Our ‘Mygration Story’ series tracks the family histories of staff and fellows at UNU. The aim is to show that many of us owe our lives and careers to the courage of migrant ancestors. People who left their homes to build safer or better lives — for themselves and for their children. With this monthly series we want to show that migration is not an historical aberration, but a surprisingly common element in family histories worldwide.
I was born in a country of immigrants. During the first half of the 20th century, when Europe was suffering from wars, dictatorships and economic crises, Argentina was welcoming migrants and giving them residence permits upon arrival at the port of Buenos Aires. Easy as that!
My paternal grandfather was Polish. He was also Jewish, and managed to escape Poland at the start of the Second World War thanks to teachers at his school — teachers who knew the authorities were coming and so quickly took their students away for an ‘excursion’. A teenager by then, he was one of my luckier Polish relatives; many more failed to escape, dying in the concentration camps.
Years later, a cousin of my father went to Israel and met a woman who had escaped together with my grandfather that day. This woman told my father’s cousin that my grandfather was her first love, and that she never managed to forget him.
Once settled in Buenos Aires, my grandfather set up a printing house and married my grandmother, who was a daughter of Spanish miners. By that time, Spain was suffering the consequences of the Civil War and many people had moved either to northern Europe or South America to escape hunger and starvation. I was only 2 years old when my grandfather died from Alzheimer’s. Although he never spoke Polish to anyone in Argentina, in his last days he could only speak his mother tongue, and nobody (including my father) could understand him. It’s curious how strong our roots can be and how we never forget where we come from, even if we try.
From my mother’s side, I have Italian and German ancestors. My maternal grandparents were second or third generation migrants, which means my great grand-grandparents arrived in Argentina around the end of the 19th century or early 20th century.
I was born in 1988, in the middle of one of many financial crises. My parents once confessed to buying hundreds of diapers at a time because everyday prices were skyrocketing with hyperinflation. In 2002, when I was a teenager, the worst financial crisis hit my country and suddenly hundreds of thousands of Argentinians lost their savings and started emigrating to Spain or the United States. I was part of this group, and in January 2003 I took a flight to Spain. The country that was sending migrants 50 years before had become one of the most developed countries in the world and was experiencing high levels of immigration as a result of an economic boom (mainly a construction boom).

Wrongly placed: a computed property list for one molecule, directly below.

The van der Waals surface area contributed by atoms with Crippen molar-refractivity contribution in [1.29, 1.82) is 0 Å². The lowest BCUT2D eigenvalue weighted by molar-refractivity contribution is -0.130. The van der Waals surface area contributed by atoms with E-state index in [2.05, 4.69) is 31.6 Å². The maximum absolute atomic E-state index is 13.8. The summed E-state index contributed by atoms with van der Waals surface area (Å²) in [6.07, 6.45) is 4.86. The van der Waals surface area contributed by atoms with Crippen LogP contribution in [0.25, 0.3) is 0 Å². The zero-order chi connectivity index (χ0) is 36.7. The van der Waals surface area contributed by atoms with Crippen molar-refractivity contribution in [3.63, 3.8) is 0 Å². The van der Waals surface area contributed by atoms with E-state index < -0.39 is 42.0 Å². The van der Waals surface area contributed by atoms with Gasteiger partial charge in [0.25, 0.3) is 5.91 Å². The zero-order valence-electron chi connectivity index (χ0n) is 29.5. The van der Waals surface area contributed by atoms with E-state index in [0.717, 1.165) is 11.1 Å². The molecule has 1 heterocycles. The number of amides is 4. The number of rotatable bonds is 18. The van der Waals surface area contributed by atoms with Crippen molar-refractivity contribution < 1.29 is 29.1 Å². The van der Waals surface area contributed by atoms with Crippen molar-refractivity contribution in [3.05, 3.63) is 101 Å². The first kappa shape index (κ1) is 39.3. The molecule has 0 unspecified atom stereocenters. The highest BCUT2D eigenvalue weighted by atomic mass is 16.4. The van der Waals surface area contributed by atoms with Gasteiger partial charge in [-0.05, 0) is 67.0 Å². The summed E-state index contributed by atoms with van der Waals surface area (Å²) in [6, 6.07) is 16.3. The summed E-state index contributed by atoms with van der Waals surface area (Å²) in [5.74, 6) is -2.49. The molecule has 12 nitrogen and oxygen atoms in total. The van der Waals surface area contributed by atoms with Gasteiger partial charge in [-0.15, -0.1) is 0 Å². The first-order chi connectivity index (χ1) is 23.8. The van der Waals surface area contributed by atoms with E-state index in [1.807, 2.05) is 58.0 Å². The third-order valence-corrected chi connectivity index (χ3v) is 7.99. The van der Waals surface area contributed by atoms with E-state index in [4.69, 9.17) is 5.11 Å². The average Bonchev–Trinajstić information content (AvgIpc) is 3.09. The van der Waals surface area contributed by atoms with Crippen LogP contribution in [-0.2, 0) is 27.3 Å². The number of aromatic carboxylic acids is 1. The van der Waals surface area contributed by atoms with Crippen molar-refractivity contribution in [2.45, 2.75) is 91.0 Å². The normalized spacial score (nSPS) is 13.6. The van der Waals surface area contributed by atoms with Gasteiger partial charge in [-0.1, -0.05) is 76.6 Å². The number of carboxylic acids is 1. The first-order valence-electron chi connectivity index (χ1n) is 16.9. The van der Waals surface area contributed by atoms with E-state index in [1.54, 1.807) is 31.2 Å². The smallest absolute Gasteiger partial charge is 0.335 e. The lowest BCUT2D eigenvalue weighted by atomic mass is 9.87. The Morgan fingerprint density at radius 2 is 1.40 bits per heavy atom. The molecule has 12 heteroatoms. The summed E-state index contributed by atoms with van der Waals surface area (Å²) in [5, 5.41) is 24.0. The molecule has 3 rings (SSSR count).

I finished my high school in Vigo (Galicia) and went to university in Madrid. But, when it was time to look for a job – guess what? Another economic crisis! This time it was one of the worst European financial crises in history, and suddenly my new country (of which I had become a citizen) had one of the highest youth unemployment rates in the world. It was now my turn to pack my suitcases and take a one-way flight. Of course things were much easier for me than for my ancestors, as I only had to go online and buy a flight with Ryanair.
I arrived in Maastricht in September 2011. Maastricht has become my new home, and I am very happy here. I am now pursuing a PhD and who knows what my next destination will be. When people ask me where I am from, it is difficult to give a straightforward answer. My heart will always be Argentinian (especially when it comes to football, where I cannot control my emotions), but Spain and now the Netherlands have given me great opportunities, a good education, and amazing friends. Being a migrant is not easy though, and my parents still wonder whether they made the right decision to leave Buenos Aires. The only thing I know is that I can only thank my great-grandparents, grandparents, and parents for having had the courage to take a boat or a plane in search of – and in the hopes of – a better life.